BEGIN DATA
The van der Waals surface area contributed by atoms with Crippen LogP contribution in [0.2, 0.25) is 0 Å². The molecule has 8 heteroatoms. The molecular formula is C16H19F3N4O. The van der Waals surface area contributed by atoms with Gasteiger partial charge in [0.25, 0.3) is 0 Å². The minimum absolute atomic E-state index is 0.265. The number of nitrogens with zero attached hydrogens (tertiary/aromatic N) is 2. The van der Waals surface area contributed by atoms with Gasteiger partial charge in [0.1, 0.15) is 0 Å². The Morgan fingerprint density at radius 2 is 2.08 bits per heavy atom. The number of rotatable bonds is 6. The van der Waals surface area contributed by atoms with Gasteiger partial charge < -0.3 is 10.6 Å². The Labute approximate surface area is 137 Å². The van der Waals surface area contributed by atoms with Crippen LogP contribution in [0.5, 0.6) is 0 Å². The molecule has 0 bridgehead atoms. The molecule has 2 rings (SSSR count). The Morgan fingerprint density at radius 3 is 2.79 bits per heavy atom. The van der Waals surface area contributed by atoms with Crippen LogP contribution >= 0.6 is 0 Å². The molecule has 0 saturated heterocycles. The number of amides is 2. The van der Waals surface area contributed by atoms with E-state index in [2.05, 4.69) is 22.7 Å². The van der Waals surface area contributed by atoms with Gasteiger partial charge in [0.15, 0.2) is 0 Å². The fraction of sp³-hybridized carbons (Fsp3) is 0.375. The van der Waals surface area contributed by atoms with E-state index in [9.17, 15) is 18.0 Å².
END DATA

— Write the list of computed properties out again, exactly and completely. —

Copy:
The van der Waals surface area contributed by atoms with Crippen LogP contribution in [0.2, 0.25) is 0 Å². The molecule has 8 heteroatoms. The molecular formula is C16H19F3N4O. The van der Waals surface area contributed by atoms with Gasteiger partial charge in [0.25, 0.3) is 0 Å². The minimum absolute atomic E-state index is 0.265. The number of nitrogens with zero attached hydrogens (tertiary/aromatic N) is 2. The van der Waals surface area contributed by atoms with Gasteiger partial charge in [0.1, 0.15) is 0 Å². The Morgan fingerprint density at radius 2 is 2.08 bits per heavy atom. The number of rotatable bonds is 6. The van der Waals surface area contributed by atoms with Gasteiger partial charge < -0.3 is 10.6 Å². The Labute approximate surface area is 137 Å². The van der Waals surface area contributed by atoms with Crippen LogP contribution in [0.5, 0.6) is 0 Å². The molecule has 0 bridgehead atoms. The molecule has 2 rings (SSSR count). The Morgan fingerprint density at radius 3 is 2.79 bits per heavy atom. The van der Waals surface area contributed by atoms with Crippen LogP contribution >= 0.6 is 0 Å². The molecule has 0 saturated heterocycles. The number of amides is 2. The van der Waals surface area contributed by atoms with E-state index in [2.05, 4.69) is 22.7 Å². The van der Waals surface area contributed by atoms with Gasteiger partial charge in [0.15, 0.2) is 0 Å². The fraction of sp³-hybridized carbons (Fsp3) is 0.375. The van der Waals surface area contributed by atoms with E-state index in [9.17, 15) is 18.0 Å².